I took such a long time at the beginning of this post trashing fatalism because I don’t in any way want to seem as though I’m rationalizing, spiritually or otherwise, the events and decisions of the past several months. I’m not falling back on, “Well, this must be what the Lord wanted for me because nothing else worked out.” That kind of talk is ridiculous as far as I’m concerned; any number of the jobs I applied for over the summer could have worked out and the fact that none of them did is mostly the result of a sucky economy.
During one of my college classes, the professor took a significant portion of a class period to rebut the idea that there is a “the One” chosen by God for every person looking for a mate. In Genesis, when God confronts Adam and his wife after they’ve eaten of the Tree of the Knowledge of Good and Evil, he asks Adam if he had indeed eaten from it. Adam responds, “‘The woman whom thou gavest to be with me, she gave me fruit of the tree, and I ate'” [emphasis mine]. By this professor’s reasoning, that was the last time God explicitly chose a mate for anyone, since he wasn’t interested in being blamed if the relationship went awry. Adam and Eve weren’t real people of course, but you get the picture. I think God does bless and do good things for those who love him, as Scripture says he does, but within the context of the decisions we make. In other words, God doesn’t micro-manage our lives because he’s not interested in being the object of blame when everything goes to shit, which could be be the result of poor decisions on our part or just the inevitable result of living in an unpredictable world.
One of my most cherished prayers is the Prayer of the Breton Fisherman. Several versions exist, but my favorite is the one inscribed on a plaque that John F. Kennedy kept on his White House desk: “O God, thy sea is so great, and my boat is so small.” That, to me, is one of the most honest prayers a man can pray. It’s a grave acknowledgement, with an explicit request for traveling mercies not even necessary. In contemporary language, it would read, “Hey God, you’ve made a really big ocean–I’m not sure my boat won’t sink on it.” The “Be with me, okay?” part is pretty much understood.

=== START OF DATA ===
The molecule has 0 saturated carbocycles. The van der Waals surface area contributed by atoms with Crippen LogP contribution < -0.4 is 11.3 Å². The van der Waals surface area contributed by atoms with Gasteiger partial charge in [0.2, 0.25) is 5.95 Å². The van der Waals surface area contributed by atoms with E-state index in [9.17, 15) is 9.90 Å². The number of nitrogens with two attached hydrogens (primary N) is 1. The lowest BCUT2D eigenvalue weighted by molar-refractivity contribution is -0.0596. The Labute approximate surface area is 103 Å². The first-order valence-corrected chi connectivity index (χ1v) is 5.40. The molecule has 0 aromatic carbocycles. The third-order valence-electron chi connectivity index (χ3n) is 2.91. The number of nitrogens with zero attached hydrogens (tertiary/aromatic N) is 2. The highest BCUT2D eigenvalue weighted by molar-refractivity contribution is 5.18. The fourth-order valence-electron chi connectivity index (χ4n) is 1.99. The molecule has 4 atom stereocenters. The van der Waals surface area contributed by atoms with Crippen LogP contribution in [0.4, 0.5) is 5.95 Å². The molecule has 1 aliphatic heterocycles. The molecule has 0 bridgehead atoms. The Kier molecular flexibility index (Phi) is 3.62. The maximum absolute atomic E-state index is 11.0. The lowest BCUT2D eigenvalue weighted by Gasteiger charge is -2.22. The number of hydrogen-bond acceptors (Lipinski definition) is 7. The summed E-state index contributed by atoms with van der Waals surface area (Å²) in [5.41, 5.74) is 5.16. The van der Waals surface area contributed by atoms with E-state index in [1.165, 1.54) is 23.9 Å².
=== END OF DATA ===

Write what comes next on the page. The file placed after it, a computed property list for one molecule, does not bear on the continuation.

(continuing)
The fisherman’s prayer is itself taken from a longer poem. Although its author has since been forgotten, his words come eloquently close to striking the right balance between Fate and free will, between our own autonomy and the fact that we are forever at the mercy of forces beyond our control:
Thy sea, O God, so great,
My boat so small,
It cannot be that any happy fate,
Will me befall,
Save as Thy goodness opens paths for me,
Through the consuming vastness of the sea.
Thy winds, O God, so strong,
So slight my sail.
How could I cub and bit them on the long
and salty trail,
Unless Thy love were mightier than the wrath
Of all the tempests that beset my path?
Thy world, O God, so fierce,
And I so frail.
Yet, though its arrows threaten oft to pierce
My fragile mail,
Cities of refuge rise where dangers cease,
Sweet silences abound, and all is peace.